[0032] The resulting starch is resuspended in water to a 39% suspension. To this slurry 25 g of sodium chloride and 170.5 g of a 4.4% (w/w) sodium hydroxide solution are added. The temperature is set to 35° C. and 1.5 g of sodium trimetaphosphate are added. The reaction is allowed to proceed for 6 hours. The slurry is neutralized with sulfuric acid to pH 5-6 and washed and dried using conventional methods known to the art.

[0033] Preparation of Coated Oven French Fries

[0034] 10 kg of potatoes were peeled in a carbon peeler. The potatoes were cut in pieces of similar length and a height and breadth of 10 mm in a snit of 10×10 mm. The resulting pieces were blanched for 8 minutes at 80° C. Pieces were selected with similar size. They were dried in a cabinet at 70° C. at 20% RH until a drying loss of 24% was attained. The dried strips were divided into portions of 200 g and coated (see below). The coated strips were parfried for 2 minutes at 180° C. The products were frozen at −25° C. packaged and stored at −25° C. for 1 day or longer.

[0035] The Coating of French Fries

[0036] A mixture was prepared of 173 g of Perfectamyl FFC (cross-linked starch of AVEBE). 67 g of AVEDEX W-90 (white dextrin of AVEBE), Rice flour BL100 (Silvo, Papendrecht), 67 g of degraded cross-linked potato starch, 12 g of salt and 14 g of Paselli P (pre-gelatinized cross-linked starch of AVEBE) in a mixing bowl. Trough this mixture 600 g of water was mixed with moderate stirring. After 1.5 hr this mixture was stirred for 10 minutes. The coating is poured over 200 g of French fry strips as previously prepared. The excess coating is discarded by dripping and venting air.

[0037] Oven Preparation of French Fries

[0038] Frozen samples are taken and placed in a small pre-heated kitchen oven at 225° C. The products are baked for 12 minutes. After cooling for 5 min. at room temperature the products are judged.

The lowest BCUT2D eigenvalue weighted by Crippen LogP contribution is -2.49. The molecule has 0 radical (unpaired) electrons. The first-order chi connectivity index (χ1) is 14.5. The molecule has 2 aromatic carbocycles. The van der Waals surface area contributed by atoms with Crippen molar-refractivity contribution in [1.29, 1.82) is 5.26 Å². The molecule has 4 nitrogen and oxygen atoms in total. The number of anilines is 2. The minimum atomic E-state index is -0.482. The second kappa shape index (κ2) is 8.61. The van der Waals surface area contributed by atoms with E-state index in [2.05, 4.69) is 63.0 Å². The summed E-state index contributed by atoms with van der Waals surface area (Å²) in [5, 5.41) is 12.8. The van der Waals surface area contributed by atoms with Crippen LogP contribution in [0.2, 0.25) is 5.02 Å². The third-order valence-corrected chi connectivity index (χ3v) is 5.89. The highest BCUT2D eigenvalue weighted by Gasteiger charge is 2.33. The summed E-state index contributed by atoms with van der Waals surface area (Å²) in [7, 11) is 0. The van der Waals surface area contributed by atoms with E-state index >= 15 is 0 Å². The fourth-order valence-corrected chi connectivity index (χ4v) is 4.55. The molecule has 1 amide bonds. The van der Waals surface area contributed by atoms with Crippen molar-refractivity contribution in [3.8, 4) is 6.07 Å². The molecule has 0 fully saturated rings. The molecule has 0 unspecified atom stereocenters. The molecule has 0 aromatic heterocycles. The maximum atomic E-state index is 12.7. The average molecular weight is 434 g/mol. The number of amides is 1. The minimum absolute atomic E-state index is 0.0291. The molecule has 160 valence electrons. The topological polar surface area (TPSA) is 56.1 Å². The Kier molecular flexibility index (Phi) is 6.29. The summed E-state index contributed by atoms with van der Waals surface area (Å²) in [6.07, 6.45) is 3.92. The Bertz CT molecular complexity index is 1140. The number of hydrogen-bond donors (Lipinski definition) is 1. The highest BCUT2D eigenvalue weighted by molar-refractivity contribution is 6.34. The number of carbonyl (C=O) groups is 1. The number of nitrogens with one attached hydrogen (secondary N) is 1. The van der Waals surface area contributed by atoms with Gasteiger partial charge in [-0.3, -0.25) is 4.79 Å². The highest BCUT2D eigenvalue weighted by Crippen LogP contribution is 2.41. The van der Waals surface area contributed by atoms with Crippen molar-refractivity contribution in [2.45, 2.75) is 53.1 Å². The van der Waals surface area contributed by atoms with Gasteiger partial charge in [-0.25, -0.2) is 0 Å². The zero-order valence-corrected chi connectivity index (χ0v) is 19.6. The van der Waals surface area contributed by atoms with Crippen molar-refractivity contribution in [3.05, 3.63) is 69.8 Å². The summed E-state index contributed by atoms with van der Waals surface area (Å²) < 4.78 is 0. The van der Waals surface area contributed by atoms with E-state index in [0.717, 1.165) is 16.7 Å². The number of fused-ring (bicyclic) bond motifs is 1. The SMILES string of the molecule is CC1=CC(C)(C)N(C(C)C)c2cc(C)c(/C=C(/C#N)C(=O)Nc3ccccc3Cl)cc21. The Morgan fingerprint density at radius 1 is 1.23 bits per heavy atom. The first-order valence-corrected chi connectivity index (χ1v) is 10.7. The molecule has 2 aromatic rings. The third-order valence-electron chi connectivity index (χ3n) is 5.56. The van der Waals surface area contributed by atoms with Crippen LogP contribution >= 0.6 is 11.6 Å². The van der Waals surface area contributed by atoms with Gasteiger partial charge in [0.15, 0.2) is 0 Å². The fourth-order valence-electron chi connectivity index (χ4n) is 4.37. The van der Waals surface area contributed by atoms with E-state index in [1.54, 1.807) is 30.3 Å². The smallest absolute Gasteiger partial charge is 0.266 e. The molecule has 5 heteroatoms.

Comparative Example I

[0039] Coating Without Degraded Cross-Linked Starch

[0040] A second coating was prepared with 67 g of Perfectamyl FFC instead of 67 g of degraded, cross-linked non-gelatinized starch. The coating was applied to French fries, which were processed as previously described.

[0041] The results are summarized in table 1. It can be concluded that the addition of degraded cross-linked potato improves the crispiness of the French fry. 1

TABLE 1
Example IComparative Example I
Coating composition:
AVEDEX W9067g67g
Rice flour67g67g
Salt12g12g
Perfectamyl FFC173g240g
Degraded cross-linked product67g
Viscosity:36.5sec34sec
Pick up:28.4%32.2%
Crispiness:267

Example II

[0042] The Coating of Fish

[0043] 40 g of degraded cross-linked potato starch is mixed with a battermix (consisting of wheat flour, baking soda, spices and salt) and water until a viscous batter is obtained. A deep frozen piece of fish is dipped into the batter ensuring complete cover of the fish with batter. Any excess batter is removed. The fish is covered with breadcrumb. Subsequently the fish is parfried for 1 min at 180° C. The fish is left to cool and transferred to a bag and sealed. The bag is stored for 1 day at 20° C. The fish is cooked in an oven for 45-50 min at 180° C. After cooking the fish is evaluated

[0044] The fish had a very crispy texture in conjunction with a nice coloration of the batter. The adhesion of the batter was somewhat uneven.

Example III

[0045] Coating with Adhesive Properties

[0046] Example II was repeated with a mixture of 30 g of degraded crosslinked starch and 10 g of Perfectabind M20 (acetylated distarch phosphate of AVEBE) instead of the degraded cross-linked starch alone.

[0047] The batter had an excellent adherence to the surface of the fish. The crispiness was good.